Lets get a little bit deeper into a Drillbits module.
Whoa, what is all that? We start at the top.
RCP end point: Drill exposes a low overhead protobuf-based RPC protocol to communicate with the clients. Additionally, a C++ and Java API layers are also available for the client applications to interact with Drill. Clients can communicate to a specific Drillbit directly or go through a ZooKeeper quorum to discover the available Drillbits before submitting queries. It is recommended that the clients always go through ZooKeeper to shield clients from the intricacies of cluster management, such as the addition or removal of nodes.
SQL parser: Drill uses Optiq, the open source framework, to parse incoming queries. The output of the parser component is a language agnostic, computer-friendly logical plan that represents the query.
Optimizer: Drill uses various standard database optimizations such as rule based/cost based, as well as data locality and other optimization rules exposed by the storage engine to re-write and split the query. The output of the optimizer is a distributed physical query plan that represents the most efficient and fastest way to execute the query across different nodes in the cluster.
Execution engine: Drill provides a massive parallel programming (MPP) execution engine built to perform distributed query processing across the various nodes in the cluster.
Storage plugin interfaces: Drill serves as a query layer on top of several data sources. Storage plugins in Drill represent the abstractions that Drill uses to interact with the data sources. Storage plugins provide Drill with the following information:
– Metadata available in the source
– Interfaces for Drill to read from and write to data sources
– Location of data and a set of optimization rules to help with efficient and faster execution of Drill queries on a specific data source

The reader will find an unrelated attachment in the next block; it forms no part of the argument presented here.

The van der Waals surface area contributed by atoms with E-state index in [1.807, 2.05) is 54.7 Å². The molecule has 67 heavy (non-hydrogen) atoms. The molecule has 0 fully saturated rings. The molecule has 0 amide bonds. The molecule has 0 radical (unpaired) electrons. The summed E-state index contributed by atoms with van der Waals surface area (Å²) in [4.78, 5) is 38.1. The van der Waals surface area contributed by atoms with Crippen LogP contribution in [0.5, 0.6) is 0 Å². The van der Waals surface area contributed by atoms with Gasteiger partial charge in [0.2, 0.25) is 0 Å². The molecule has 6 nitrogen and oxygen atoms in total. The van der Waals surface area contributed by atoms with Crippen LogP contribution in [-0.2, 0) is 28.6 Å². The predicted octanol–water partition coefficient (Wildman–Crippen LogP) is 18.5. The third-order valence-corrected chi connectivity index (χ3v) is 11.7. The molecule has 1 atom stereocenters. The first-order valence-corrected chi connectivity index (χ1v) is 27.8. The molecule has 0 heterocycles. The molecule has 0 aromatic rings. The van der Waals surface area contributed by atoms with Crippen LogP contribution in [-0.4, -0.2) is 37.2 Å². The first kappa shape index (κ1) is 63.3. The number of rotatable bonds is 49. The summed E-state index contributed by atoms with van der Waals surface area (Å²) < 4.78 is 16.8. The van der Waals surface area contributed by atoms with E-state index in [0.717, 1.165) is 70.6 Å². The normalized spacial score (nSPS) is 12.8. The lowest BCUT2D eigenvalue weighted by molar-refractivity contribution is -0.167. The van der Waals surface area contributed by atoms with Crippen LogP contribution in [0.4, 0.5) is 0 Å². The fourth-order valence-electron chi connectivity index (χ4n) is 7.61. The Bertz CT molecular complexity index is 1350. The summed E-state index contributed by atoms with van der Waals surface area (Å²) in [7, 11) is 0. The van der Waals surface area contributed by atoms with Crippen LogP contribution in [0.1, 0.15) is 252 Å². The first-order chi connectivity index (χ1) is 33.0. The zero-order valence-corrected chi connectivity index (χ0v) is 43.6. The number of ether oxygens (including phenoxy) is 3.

Distributed cache: Drill uses a distributed cache to manage metadata (not the data) and configuration information across various nodes. Sample metadata information that is stored in the cache includes query plan fragments, intermediate state of the query execution, and statistics. Drill uses Infinispan as its cache technology.
To close that section about Drill, here is how Drill looks like for a developer:
On the left you see the source document, at the top the DrQL query and at the right the output coming from the source and the query.
Alright, next one!
Tajo is a distributed data warehouse based on top of HDFS. The development started in 2010 and since 2013 it is an Apache Incubator project. Some key facts about Tajo:
- It is relational and distributed
- It supports SQL standards
- It can be seen as an alternative to Hive and Pig
Tajo is best suited for ETL processes of big data sets, such as HDFS and other data sources, online aggregations and scalable ad-hoc queries.
No, of course not. With Tajo you can use existing SQL queries.
Tajo vs Drill
What’s the difference between Tajo and Drill?
- Drill uses an aggregation query based on a full-table scan
- Tajo uses the advantages of MapReduce and parallel databases
Drill is based on a nested data model
Tajo is based on a relational data model
Drill tries to have queries with low latency
- Tajo tries to scale the execution
… and, as said before, Tajo can use common SQL queries.